Jonah Goldberg (Liberal Fascism: The Secret History of the American Left from Mussolini to the Politics of Meaning)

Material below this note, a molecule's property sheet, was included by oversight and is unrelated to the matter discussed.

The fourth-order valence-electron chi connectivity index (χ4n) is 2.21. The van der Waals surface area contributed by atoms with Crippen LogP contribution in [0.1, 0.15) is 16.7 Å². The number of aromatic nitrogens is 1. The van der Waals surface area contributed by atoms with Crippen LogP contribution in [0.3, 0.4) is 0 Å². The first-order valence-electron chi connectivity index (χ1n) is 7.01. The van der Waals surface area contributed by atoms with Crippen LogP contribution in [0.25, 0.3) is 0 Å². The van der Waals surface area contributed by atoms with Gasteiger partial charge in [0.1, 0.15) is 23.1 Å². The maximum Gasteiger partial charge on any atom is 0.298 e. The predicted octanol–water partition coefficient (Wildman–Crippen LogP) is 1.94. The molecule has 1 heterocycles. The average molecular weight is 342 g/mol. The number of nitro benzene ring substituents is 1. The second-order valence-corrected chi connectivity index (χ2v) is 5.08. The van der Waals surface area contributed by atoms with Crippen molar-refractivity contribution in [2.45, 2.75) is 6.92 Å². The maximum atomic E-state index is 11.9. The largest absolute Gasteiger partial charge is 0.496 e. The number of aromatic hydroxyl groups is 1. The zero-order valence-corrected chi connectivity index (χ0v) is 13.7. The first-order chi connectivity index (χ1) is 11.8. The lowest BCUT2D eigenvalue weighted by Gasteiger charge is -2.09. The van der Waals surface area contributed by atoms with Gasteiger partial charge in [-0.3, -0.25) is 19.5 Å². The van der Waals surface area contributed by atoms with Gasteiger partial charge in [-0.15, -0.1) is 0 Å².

I wish I had asked myself when I was younger. My path was so tracked that in my 8th-grade yearbook, one of my friends predicted— accurately— that four years later I would enter Stanford as a sophomore. And after a conventionally successful undergraduate career, I enrolled at Stanford Law School, where I competed even harder for the standard badges of success. The highest prize in a law student’s world is unambiguous: out of tens of thousands of graduates each year, only a few dozen get a Supreme Court clerkship. After clerking on a federal appeals court for a year, I was invited to interview for clerkships with Justices Kennedy and Scalia. My meetings with the Justices went well. I was so close to winning this last competition. If only I got the clerkship, I thought, I would be set for life. But I didn’t. At the time, I was devastated. In 2004, after I had built and sold PayPal, I ran into an old friend from law school who had helped me prepare my failed clerkship applications. We hadn’t spoken in nearly a decade. His first question wasn’t “How are you doing?” or “Can you believe it’s been so long?” Instead, he grinned and asked: “So, Peter, aren’t you glad you didn’t get that clerkship?” With the benefit of hindsight, we both knew that winning that ultimate competition would have changed my life for the worse. Had I actually clerked on the Supreme Court, I probably would have spent my entire career taking depositions or drafting other people’s business deals instead of creating anything new. It’s hard to say how much would be different, but the opportunity costs were enormous. All Rhodes Scholars had a great future in their past. the best paths are new and untried. will this business still be around a decade from now? business is like chess. Grandmaster José Raúl Capablanca put it well: to succeed, “you must study the endgame before everything else. The few who knew what might be learned, Foolish enough to put their whole heart on show, And reveal their feelings to the crowd below, Mankind has always crucified and burned. Above all, don’t overestimate your own power as an individual. Founders are important not because they are the only ones whose work has value, but rather because a great founder can bring out the best work from everybody at his company. That we need individual founders in all their peculiarity does not mean that we are called to worship Ayn Randian “prime movers” who claim to be independent of everybody around them. In this respect, Rand was a merely half-great writer: her villains were real, but her heroes were fake. There is no Galt’s Gulch. There is no secession from society. To believe yourself invested with divine self-sufficiency is not the mark of a strong individual, but of a person who has mistaken the crowd’s worship—or jeering—for the truth. The single greatest danger for a founder is to become so certain of his own myth that he loses his mind. But an equally insidious danger for every business is to lose all sense of myth and mistake disenchantment for wisdom.